Okay, I think I'm short of that, so you'll be relieved to know that.
No doubt you will all have done your homework and read the Hansard when I introduced my private member's bill, Bill 22, the ticket speculation amendment act, on September 27, 2016. In short, I came up with this bill because of the outcry that came to my office as the MPP for Kingston and the Islands when The Tragically Hip fans were shut out of buying tickets for the Hip's last concert.
Complaints came from all across the country, in fact, from outraged fans who had quite simply had enough of being shut out of the ticket buying process as a result of cost and a lack of availability of tickets.
There is no doubt that there was a significant emotional component to their outrage because of the circumstances of Gord Downie's tragic health diagnosis, but based on what I heard, what we were seeing was the culmination of many years of increasing frustration regarding inaccessible events. Parents spoke to me passionately about not being able to afford to buy tickets for their children's favourite bands. Cultural opportunities for many were quite simply out of reach.
I knew that something needed to be done.
There are a number of other jurisdictions that are committed to tackling the unscrupulous practice of massive markups in the secondary ticket selling market, whether it is due to bot technology or more standard secondary ticket selling sites' practices.
ln order to effectively evaluate the legislative framework surrounding ticket sales regulation, it is imperative that this work be considered from a detailed understanding of the market. Scrupulous attention should be paid to the influence of all, especially the big players in this highly lucrative and multi-million-dollar industry. There is no doubt that it is in their interest to blunt the scrutiny of their own activities, limit enforcement and allow the problem to continue on its merry way.
Just because the e-economy is difficult does not mean that we should throw up our hands and surrender to big interests at the expense of artists, athletes and the very fabric of the public's cultural life. That's the goal of those who wish that their practices be kept under the veil of secrecy.
There is clearly a role for the government, and Canada now has an opportunity to act on behalf of all Canadians now and in the future.
Following the tabling of my private member's bill and the subsequent government bill that followed, we did two fan town halls and round tables and an online public survey. The survey went from March 1 to March 17, 2017 and received 34,714 responses with over 22,000 responses coming in the first 24 hours. There were over 5,000 written responses in open text boxes. This was the most popular online survey with the most public interaction in Ontario's history, clearly demonstrating the high degree of interest and public appetite for this bill.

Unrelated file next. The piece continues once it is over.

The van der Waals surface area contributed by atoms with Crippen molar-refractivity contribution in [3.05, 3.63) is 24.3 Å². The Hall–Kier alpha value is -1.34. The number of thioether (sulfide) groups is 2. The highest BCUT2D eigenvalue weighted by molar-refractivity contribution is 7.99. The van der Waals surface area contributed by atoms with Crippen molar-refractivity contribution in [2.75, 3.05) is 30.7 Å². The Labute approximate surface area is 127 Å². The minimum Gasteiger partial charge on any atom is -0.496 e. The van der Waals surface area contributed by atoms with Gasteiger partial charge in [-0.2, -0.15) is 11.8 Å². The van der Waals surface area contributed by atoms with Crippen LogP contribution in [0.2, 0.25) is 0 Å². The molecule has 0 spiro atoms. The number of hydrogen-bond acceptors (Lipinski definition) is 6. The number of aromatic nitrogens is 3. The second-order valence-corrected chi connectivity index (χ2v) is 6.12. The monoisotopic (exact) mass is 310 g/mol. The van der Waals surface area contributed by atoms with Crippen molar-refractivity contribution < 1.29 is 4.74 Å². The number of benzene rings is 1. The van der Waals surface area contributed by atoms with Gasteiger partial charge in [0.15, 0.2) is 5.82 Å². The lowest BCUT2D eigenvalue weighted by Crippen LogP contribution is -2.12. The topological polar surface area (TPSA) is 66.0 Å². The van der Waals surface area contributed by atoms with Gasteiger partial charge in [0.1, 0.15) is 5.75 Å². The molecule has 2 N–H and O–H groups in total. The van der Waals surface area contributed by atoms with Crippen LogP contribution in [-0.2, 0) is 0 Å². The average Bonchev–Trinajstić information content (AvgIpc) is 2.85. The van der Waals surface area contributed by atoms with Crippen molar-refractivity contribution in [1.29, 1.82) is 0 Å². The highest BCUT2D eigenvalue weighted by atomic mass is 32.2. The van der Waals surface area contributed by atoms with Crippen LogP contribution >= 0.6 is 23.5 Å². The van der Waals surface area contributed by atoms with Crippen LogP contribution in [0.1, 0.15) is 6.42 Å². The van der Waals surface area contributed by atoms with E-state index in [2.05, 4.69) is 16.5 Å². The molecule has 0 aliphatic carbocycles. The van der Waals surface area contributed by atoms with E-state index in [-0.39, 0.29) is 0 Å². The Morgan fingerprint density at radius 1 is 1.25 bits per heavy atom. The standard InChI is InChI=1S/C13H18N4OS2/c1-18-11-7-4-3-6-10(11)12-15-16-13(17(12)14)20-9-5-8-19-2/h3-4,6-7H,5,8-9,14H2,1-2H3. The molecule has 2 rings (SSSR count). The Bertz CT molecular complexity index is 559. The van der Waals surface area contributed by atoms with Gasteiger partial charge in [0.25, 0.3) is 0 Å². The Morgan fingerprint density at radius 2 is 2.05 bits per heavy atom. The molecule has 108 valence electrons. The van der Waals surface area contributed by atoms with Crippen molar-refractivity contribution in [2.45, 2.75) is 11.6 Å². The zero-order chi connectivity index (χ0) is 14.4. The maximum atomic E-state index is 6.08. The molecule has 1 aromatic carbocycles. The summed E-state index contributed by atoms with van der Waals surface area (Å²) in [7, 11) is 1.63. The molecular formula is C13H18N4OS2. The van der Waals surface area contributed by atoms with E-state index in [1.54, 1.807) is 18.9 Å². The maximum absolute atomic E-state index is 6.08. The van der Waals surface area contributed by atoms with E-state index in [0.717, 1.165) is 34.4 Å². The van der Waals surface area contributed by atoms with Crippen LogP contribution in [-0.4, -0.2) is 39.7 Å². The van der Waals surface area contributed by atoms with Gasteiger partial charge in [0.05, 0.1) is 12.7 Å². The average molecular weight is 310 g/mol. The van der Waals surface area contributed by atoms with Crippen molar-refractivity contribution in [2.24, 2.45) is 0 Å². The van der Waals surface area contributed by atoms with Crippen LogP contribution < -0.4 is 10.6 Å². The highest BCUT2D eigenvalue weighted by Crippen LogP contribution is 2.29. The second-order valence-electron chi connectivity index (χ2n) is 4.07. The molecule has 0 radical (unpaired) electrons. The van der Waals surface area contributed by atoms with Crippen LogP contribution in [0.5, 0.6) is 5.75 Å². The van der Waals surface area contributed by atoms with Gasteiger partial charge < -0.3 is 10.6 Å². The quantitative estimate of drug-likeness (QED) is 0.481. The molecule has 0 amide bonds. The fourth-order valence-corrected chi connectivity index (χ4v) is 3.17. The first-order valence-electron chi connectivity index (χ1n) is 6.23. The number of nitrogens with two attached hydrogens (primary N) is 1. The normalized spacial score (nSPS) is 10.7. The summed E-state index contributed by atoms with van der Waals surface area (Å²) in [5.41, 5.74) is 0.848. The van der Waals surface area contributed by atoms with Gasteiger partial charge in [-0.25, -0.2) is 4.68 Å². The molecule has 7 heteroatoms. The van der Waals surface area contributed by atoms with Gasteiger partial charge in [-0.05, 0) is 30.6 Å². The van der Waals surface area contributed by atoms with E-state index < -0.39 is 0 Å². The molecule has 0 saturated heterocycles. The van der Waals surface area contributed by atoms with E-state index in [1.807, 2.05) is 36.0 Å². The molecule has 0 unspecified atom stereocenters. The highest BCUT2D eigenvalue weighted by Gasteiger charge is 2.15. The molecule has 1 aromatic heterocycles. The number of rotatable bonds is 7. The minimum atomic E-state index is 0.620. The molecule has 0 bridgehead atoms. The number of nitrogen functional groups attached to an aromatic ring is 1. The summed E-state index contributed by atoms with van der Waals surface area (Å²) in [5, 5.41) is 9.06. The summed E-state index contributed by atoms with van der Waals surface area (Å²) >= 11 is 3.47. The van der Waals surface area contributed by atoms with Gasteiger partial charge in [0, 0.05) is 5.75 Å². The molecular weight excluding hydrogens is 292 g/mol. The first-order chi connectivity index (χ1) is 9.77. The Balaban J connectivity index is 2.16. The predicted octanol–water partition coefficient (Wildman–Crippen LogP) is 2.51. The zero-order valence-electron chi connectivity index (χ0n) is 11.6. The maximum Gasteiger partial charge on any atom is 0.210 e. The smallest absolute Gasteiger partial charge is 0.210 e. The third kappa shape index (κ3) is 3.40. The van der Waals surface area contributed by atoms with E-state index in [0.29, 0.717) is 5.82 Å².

After the round tables and survey were complete, we commissioned a report from Michael Waterson, professor of economics at University of Warwick, who did a report for the U.K. government in May of 2016. Some of the background material that I have added for you at the end of my speech is in reference, and there are notes from his report.
We requested that he describe and analyze the efficacy of ticket sales regulation in a range of jurisdictions outside Ontario, including the U.K., the U.S., Australia, Italy and other European countries.
ln short, Professor Waterson advised that many of the proposed changes by themselves would not constitute an appropriate response. As a package, the proposed model has the potential to render the opaque ticketing market much more transparent to consumers. The most important elements of the proposed model relate to bots and speculative ticketing, which will be appreciated by the public, but will also require enforcement.
Passing legislation will not be enough. Enforcement will also be required. An initial push should be followed by an assessment of suitable cases for prosecution, conviction if warranted, and sentencing as a disincentive to others.
Following that, the government bill had four primary pillars: access, affordability, transparency and enforcement.
Access is making sure that everyone has a fair chance at buying tickets for popular events. Through that, ban the use and sale of ticket bots and the sale or facilitation of the sale of tickets obtained through the use of ticket bots. Ban the sale of speculative tickets. Those are tickets that have no seat, row or section.
Affordability is addressing consumer concerns about resale prices and service charges. Cap the resale price of secondary tickets at no more than 50% above the face value of the primary seller's original price. Cap fees and other service charges.
Transparency is making more information available to consumers when they buy tickets. Impose requirements on primary seller and ticket resale platforms, including the reporting of suspected ticket bot activity, seat location of ticket, face value of ticket, currency, availability of pre-sales, number of tickets available at the general sale and commercial reseller's identity.
Enforcement is making sure that laws are followed. Provide enhanced enforcement mechanisms for government, police, industry and consumers, including a combination of private rights of action for industry and consumers, provincial offences, compliance orders and administrative monetary penalties.
Other considerations are to cap fees and other service charges, limit the percentage of tickets held back from the public, limit the number of tickets offered for resale, and create a provincial registration of ticket sellers and resale platforms.
In conclusion, there is one basic truth that we often fail to understand when we speak of access to cultural opportunities, ticket speculation and ticket bot software—namely, that the consumer who rages against excessive fees also participates in the inaccessible ticket conundrum. If the public were aware, as I'm sure most are, of the exorbitant markups that were clearly demonstrated by tickets printed with the original face value, they may be less inclined to participate in the transaction. They'll certainly be inclined to ask questions of the individual they're buying the ticket from, whether it's online or in person. As government, when we create legislation we are attempting to change behaviour. Legislation that bans or limits markups on tickets has the effect of informing the public, which hopefully will begin to limit the problem. Moral persuasion and aligning with a moral code of ethics may create some change. Knowing that they are being gouged, and by how much, may encourage buyers to beware.